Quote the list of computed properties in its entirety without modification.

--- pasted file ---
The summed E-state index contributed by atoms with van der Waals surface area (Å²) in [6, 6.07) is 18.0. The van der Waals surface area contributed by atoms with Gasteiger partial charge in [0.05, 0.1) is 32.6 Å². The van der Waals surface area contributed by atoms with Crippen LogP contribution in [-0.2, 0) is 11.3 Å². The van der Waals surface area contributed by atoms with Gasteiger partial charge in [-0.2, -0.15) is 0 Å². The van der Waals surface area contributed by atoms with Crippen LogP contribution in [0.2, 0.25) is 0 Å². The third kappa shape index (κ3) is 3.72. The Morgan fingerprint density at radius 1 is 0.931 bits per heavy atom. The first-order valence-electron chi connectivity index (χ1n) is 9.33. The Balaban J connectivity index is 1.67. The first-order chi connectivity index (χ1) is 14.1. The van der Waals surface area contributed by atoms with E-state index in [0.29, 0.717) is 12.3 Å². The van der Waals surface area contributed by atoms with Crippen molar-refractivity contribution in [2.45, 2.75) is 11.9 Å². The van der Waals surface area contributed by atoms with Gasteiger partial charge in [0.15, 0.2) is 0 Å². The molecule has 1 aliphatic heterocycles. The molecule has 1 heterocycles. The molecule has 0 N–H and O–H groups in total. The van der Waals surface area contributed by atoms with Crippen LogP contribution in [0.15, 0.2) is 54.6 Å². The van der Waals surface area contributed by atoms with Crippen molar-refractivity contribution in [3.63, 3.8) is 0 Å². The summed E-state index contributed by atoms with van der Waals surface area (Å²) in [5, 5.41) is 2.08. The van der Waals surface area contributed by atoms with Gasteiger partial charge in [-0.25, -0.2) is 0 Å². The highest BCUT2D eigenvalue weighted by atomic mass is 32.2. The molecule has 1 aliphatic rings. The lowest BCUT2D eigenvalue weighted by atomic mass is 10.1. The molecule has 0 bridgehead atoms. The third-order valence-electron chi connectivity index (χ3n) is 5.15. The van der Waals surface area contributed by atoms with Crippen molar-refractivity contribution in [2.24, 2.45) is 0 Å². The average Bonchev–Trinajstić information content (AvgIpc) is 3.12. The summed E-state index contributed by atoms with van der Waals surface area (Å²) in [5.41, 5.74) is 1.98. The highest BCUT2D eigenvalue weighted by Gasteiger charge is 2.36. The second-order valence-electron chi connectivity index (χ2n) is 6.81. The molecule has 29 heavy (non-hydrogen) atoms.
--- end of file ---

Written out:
The summed E-state index contributed by atoms with van der Waals surface area (Å²) in [6, 6.07) is 18.0. The van der Waals surface area contributed by atoms with Gasteiger partial charge in [0.05, 0.1) is 32.6 Å². The van der Waals surface area contributed by atoms with Crippen LogP contribution in [-0.2, 0) is 11.3 Å². The van der Waals surface area contributed by atoms with Gasteiger partial charge in [-0.2, -0.15) is 0 Å². The van der Waals surface area contributed by atoms with Crippen LogP contribution in [0.2, 0.25) is 0 Å². The third kappa shape index (κ3) is 3.72. The Morgan fingerprint density at radius 1 is 0.931 bits per heavy atom. The first-order valence-electron chi connectivity index (χ1n) is 9.33. The Balaban J connectivity index is 1.67. The first-order chi connectivity index (χ1) is 14.1. The van der Waals surface area contributed by atoms with E-state index in [0.29, 0.717) is 12.3 Å². The van der Waals surface area contributed by atoms with Crippen molar-refractivity contribution in [2.45, 2.75) is 11.9 Å². The van der Waals surface area contributed by atoms with Gasteiger partial charge in [0.15, 0.2) is 0 Å². The molecule has 1 aliphatic heterocycles. The molecule has 1 heterocycles. The molecule has 0 N–H and O–H groups in total. The van der Waals surface area contributed by atoms with Crippen LogP contribution in [0.15, 0.2) is 54.6 Å². The van der Waals surface area contributed by atoms with Crippen molar-refractivity contribution in [3.63, 3.8) is 0 Å². The summed E-state index contributed by atoms with van der Waals surface area (Å²) in [5, 5.41) is 2.08. The van der Waals surface area contributed by atoms with Gasteiger partial charge in [-0.25, -0.2) is 0 Å². The highest BCUT2D eigenvalue weighted by atomic mass is 32.2. The molecule has 1 aliphatic rings. The lowest BCUT2D eigenvalue weighted by atomic mass is 10.1. The molecule has 0 bridgehead atoms. The third-order valence-electron chi connectivity index (χ3n) is 5.15. The van der Waals surface area contributed by atoms with Crippen molar-refractivity contribution in [2.24, 2.45) is 0 Å². The average Bonchev–Trinajstić information content (AvgIpc) is 3.12. The summed E-state index contributed by atoms with van der Waals surface area (Å²) in [5.41, 5.74) is 1.98. The highest BCUT2D eigenvalue weighted by Gasteiger charge is 2.36. The second-order valence-electron chi connectivity index (χ2n) is 6.81. The molecule has 29 heavy (non-hydrogen) atoms.